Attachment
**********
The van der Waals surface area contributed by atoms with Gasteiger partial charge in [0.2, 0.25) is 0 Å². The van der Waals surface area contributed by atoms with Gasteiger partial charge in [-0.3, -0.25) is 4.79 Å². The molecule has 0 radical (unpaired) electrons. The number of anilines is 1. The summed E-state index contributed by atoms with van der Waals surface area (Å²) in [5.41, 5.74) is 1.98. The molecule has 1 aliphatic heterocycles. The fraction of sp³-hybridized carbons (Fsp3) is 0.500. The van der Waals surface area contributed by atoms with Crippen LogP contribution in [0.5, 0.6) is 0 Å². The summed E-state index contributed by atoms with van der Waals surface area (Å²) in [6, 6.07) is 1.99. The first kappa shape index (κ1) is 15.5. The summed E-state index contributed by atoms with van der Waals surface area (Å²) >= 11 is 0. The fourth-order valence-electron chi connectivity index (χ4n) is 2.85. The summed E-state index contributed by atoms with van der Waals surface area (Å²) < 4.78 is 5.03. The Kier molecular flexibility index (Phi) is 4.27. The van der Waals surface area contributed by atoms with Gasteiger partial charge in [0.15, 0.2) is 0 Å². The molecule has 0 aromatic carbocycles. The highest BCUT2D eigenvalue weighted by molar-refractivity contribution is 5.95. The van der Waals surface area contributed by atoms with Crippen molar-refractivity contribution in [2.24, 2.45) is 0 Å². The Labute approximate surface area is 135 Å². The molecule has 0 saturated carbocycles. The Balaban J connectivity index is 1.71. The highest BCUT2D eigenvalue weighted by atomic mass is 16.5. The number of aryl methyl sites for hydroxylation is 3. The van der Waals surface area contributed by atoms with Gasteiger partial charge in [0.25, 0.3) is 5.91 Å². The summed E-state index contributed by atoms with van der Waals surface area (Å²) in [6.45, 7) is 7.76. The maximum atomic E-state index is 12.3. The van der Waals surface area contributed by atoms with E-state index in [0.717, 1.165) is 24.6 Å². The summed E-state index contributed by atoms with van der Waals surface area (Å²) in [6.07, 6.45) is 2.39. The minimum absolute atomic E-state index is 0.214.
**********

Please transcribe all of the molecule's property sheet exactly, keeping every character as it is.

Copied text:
The van der Waals surface area contributed by atoms with Gasteiger partial charge in [0.2, 0.25) is 0 Å². The van der Waals surface area contributed by atoms with Gasteiger partial charge in [-0.3, -0.25) is 4.79 Å². The molecule has 0 radical (unpaired) electrons. The number of anilines is 1. The summed E-state index contributed by atoms with van der Waals surface area (Å²) in [5.41, 5.74) is 1.98. The molecule has 1 aliphatic heterocycles. The fraction of sp³-hybridized carbons (Fsp3) is 0.500. The van der Waals surface area contributed by atoms with Crippen LogP contribution in [0.5, 0.6) is 0 Å². The summed E-state index contributed by atoms with van der Waals surface area (Å²) in [6, 6.07) is 1.99. The first kappa shape index (κ1) is 15.5. The summed E-state index contributed by atoms with van der Waals surface area (Å²) >= 11 is 0. The fourth-order valence-electron chi connectivity index (χ4n) is 2.85. The summed E-state index contributed by atoms with van der Waals surface area (Å²) < 4.78 is 5.03. The Kier molecular flexibility index (Phi) is 4.27. The van der Waals surface area contributed by atoms with Gasteiger partial charge in [0.15, 0.2) is 0 Å². The molecule has 0 aromatic carbocycles. The highest BCUT2D eigenvalue weighted by molar-refractivity contribution is 5.95. The van der Waals surface area contributed by atoms with Crippen molar-refractivity contribution in [2.24, 2.45) is 0 Å². The Labute approximate surface area is 135 Å². The molecule has 0 saturated carbocycles. The Balaban J connectivity index is 1.71. The highest BCUT2D eigenvalue weighted by atomic mass is 16.5. The number of aryl methyl sites for hydroxylation is 3. The van der Waals surface area contributed by atoms with Gasteiger partial charge in [0.25, 0.3) is 5.91 Å². The summed E-state index contributed by atoms with van der Waals surface area (Å²) in [6.45, 7) is 7.76. The maximum atomic E-state index is 12.3. The van der Waals surface area contributed by atoms with E-state index in [0.717, 1.165) is 24.6 Å². The summed E-state index contributed by atoms with van der Waals surface area (Å²) in [6.07, 6.45) is 2.39. The minimum absolute atomic E-state index is 0.214.